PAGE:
Film Review: “Resurrection” — Turning Words into Weapons

By Betsy Sherman

Rebecca Hall gives Resurrection the psychological grounding it needs, as the thriller stretches towards a macabre, fable-like payoff.

Resurrection, directed by Andrew Semans. Streaming on Video on Demand

A scene from Resurrection. Photo: Wyatt Garfield.

Rebecca Hall is the riveting presence at the center of Resurrection. The feature, written and directed by Andrew Semans, sits among a subset of recent thrillers (made by male filmmakers) that survey damage wrought by toxic masculinity on female protagonists. As in Leigh Whannell’s The Invisible Man and Alex Garland’s surreal Men, it’s the conviction invested by the lead actress (Elisabeth Moss and Jessie Buckley, in those cases) that gives the viewer something to latch onto, while the movie itself is less than totally cohesive. Hall gives Resurrection the psychological grounding it needs, as it stretches towards a macabre, fable-like payoff. In spite of its hitches, the movie has enough substance in its more serious aspects, and enough jaw-drops in its scary parts, to make it worth seeing.

Hall plays Margaret, an executive who prizes toughness — physical and mental — above all else. It’s a value that, in the opening scene, she’s trying to instill in her young female intern, as she has in the daughter she’s raised by herself. Daughter Abbie is about to turn 18 and move away to college.

Margaret has an athletic body, a sleek wardrobe, and a compartmentalized life that includes casual sex with a married colleague. While at a biotech conference, listening to a presentation, Margaret lets her eyes wander among the men in the room. When they take in the sight of a certain middle-aged gent, in a split second the distance between herself and a trauma from her youth collapses. She bolts from the room. Tim Roth plays David, the man she loved when she was 18, but who emotionally abused her in a situation that, as we learn more about it, appears to be a classic case of gaslighting. Margaret fears that David has come to prey on her daughter.

This is a story of PTSD, and how it has consequences over generations. Margaret has kept her past a secret, but she tells the backstory of her abuse in a monologue (delivered by Hall over seven minutes, without cuts). A lonely teenager who loved to draw, Margaret traveled with her biologist parents from Britain to a research station on an island off Canada’s west coast. David, a British scientist about 20 years her senior, took an interest in her. She fell for him, happy to be his “muse.” Her parents let her move in with him, and then they returned home. In that isolated environment, the older man created a world of rituals and euphemisms with which he controlled his young lover, eroding her sense of self. After a wrenching tragedy, Margaret escaped and built a life for herself.

Part of that life was having a child independent of any ties with a partner. It’s through Margaret’s protectiveness as a mother that David can now continue his gaslighting (the infiltration starts with the placement of a mysterious tooth). Once Margaret confronts David, the film moves into the thriller realm. Though we follow her stalking him, it becomes plain that he’s still the cat, and she’s the mouse.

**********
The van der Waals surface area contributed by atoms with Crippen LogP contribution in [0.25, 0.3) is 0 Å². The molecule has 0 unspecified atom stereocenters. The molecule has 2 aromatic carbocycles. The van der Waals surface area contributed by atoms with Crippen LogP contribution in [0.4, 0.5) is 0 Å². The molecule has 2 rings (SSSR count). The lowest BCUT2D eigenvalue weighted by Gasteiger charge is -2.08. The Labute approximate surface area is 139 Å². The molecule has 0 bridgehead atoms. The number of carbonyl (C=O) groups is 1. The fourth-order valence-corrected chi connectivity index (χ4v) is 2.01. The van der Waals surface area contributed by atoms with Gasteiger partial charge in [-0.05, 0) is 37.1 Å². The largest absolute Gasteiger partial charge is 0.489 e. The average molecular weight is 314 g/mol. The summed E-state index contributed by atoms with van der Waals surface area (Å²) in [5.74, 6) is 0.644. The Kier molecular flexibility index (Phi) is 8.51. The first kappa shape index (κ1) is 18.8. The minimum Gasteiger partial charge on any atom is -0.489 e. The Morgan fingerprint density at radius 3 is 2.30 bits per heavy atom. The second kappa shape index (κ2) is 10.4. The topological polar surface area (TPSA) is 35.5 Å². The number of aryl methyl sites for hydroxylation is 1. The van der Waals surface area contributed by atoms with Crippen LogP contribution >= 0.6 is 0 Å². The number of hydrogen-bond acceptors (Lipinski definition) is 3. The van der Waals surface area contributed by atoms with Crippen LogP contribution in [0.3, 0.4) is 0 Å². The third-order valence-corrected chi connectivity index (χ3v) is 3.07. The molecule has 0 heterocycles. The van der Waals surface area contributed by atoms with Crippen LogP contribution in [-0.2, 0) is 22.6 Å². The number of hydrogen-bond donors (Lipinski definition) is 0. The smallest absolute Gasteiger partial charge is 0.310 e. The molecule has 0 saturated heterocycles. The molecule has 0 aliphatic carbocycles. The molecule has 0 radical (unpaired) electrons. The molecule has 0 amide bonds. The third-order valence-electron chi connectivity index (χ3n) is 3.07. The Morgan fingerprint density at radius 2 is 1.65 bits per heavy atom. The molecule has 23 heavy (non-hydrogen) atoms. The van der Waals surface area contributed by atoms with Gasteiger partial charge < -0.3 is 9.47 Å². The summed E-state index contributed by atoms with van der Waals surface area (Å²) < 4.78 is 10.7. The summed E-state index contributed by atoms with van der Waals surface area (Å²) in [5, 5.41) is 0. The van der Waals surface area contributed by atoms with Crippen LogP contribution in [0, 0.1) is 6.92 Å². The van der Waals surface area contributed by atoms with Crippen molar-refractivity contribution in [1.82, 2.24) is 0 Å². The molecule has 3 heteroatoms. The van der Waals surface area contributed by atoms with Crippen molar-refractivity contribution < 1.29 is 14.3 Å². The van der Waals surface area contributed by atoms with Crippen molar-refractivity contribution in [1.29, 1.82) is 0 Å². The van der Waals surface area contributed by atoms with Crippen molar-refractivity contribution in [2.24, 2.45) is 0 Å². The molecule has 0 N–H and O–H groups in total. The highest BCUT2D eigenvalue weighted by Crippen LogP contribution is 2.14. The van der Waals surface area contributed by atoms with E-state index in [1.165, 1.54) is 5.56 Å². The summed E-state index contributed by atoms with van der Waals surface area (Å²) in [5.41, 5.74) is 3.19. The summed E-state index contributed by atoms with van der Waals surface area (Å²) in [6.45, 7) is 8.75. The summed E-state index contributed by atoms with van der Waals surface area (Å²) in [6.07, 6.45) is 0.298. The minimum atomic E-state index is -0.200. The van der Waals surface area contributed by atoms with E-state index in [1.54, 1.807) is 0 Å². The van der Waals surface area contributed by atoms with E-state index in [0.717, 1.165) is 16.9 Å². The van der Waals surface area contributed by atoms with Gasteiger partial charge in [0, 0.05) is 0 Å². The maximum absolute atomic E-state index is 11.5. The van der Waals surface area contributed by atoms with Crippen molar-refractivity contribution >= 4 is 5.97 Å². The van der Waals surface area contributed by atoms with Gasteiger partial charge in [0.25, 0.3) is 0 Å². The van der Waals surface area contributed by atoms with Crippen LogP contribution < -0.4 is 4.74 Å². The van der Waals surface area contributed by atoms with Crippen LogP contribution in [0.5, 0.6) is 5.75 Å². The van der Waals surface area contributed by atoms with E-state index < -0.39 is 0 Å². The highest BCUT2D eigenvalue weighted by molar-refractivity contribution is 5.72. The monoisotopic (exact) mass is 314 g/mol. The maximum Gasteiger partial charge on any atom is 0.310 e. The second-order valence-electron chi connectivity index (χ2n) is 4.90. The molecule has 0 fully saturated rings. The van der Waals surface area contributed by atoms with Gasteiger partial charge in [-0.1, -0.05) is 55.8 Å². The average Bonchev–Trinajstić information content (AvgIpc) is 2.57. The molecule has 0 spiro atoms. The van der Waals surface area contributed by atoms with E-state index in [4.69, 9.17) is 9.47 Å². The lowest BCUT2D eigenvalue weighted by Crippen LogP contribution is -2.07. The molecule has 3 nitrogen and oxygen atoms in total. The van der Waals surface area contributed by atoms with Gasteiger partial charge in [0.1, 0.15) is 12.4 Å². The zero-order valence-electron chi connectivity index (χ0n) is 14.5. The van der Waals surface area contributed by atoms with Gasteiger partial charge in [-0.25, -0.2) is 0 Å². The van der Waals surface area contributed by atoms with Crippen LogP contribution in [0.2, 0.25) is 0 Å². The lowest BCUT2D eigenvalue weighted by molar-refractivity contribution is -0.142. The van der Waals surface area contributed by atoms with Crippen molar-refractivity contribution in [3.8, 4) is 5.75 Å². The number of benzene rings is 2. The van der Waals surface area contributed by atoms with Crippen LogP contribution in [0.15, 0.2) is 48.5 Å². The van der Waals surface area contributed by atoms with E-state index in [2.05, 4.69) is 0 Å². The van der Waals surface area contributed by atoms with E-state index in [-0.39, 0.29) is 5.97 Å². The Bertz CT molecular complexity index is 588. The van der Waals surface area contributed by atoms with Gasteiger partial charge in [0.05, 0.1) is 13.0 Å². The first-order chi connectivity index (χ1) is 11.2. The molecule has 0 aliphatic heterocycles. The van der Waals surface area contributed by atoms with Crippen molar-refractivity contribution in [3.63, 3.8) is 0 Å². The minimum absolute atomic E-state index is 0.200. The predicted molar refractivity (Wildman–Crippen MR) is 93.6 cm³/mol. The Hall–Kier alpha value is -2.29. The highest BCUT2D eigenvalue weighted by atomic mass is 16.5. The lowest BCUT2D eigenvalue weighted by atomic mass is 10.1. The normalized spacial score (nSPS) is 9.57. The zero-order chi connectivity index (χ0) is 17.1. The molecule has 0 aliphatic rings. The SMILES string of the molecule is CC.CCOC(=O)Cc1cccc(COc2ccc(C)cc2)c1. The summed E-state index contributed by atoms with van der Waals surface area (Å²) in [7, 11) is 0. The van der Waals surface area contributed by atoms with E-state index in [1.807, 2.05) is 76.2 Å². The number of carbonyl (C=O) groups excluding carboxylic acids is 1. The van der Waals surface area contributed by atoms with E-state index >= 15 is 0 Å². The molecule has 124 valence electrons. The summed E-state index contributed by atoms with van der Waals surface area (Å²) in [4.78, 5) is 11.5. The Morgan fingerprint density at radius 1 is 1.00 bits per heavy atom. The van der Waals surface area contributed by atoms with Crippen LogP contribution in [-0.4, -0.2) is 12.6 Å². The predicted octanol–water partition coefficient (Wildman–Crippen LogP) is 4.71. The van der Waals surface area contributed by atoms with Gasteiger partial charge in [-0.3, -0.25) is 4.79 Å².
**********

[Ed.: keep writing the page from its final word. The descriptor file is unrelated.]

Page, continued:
What detours Resurrection away from the standard victim-becomes-avenger routine is a preposterous — and rather admirably sick — claim that David makes. He planted this seed in Margaret’s mind years ago, and it still has the power to knock her off balance. I won’t reveal what his contention is, but it gives the movie a welcome touch of unpredictability akin to that in Italian giallo horror. A gruesome narrative passage is shown to be a nightmare. But does it also represent something real? Or is it only a hallucination?

One of Resurrection’s bumpier shifts between drama and genre-movie involves the alarm we come to feel for Margaret’s daughter. Motherly concern for Abbie’s safety turns into its own form of abuse: Margaret forbids the teen from leaving the apartment, at first lying about the reason why. Grace Kaufman does an excellent job in this difficult role: initially she’s treated by her mother as a pal, but eventually she’s become a prisoner.

Hall, who returns to acting after having directed last year’s superb Passing, doesn’t overtly try to make Margaret sympathetic. However, in spite of the character’s flaws, it’s hard to remain untouched as we watch her sob in exhaustion and terror after her bouts with David. Roth (star of one of my favorite releases this year, Sundown) makes David an unexpected mixture of seediness and cunning: he suggests a tenured professor at a small liberal arts college who they just can’t get rid of. Speaking plainly and firmly, he turns words into weapons. David claims that the endurance tests he put “Maggie” (as he calls her) through in her youth made her a warrior; if that’s true, he’s likely to be the object of her onslaught.

And it’s so nice that the pair get to speak in their British voices in the American setting. It separates them into a little psychodramatic bubble, churning in our midst.

Betsy Sherman has written about movies, old and new, for the Boston Globe, Boston Phoenix, and Improper Bostonian, among others. She holds a degree in archives management from Simmons Graduate School of Library and Information Science. When she grows up, she wants to be Barbara Stanwyck.

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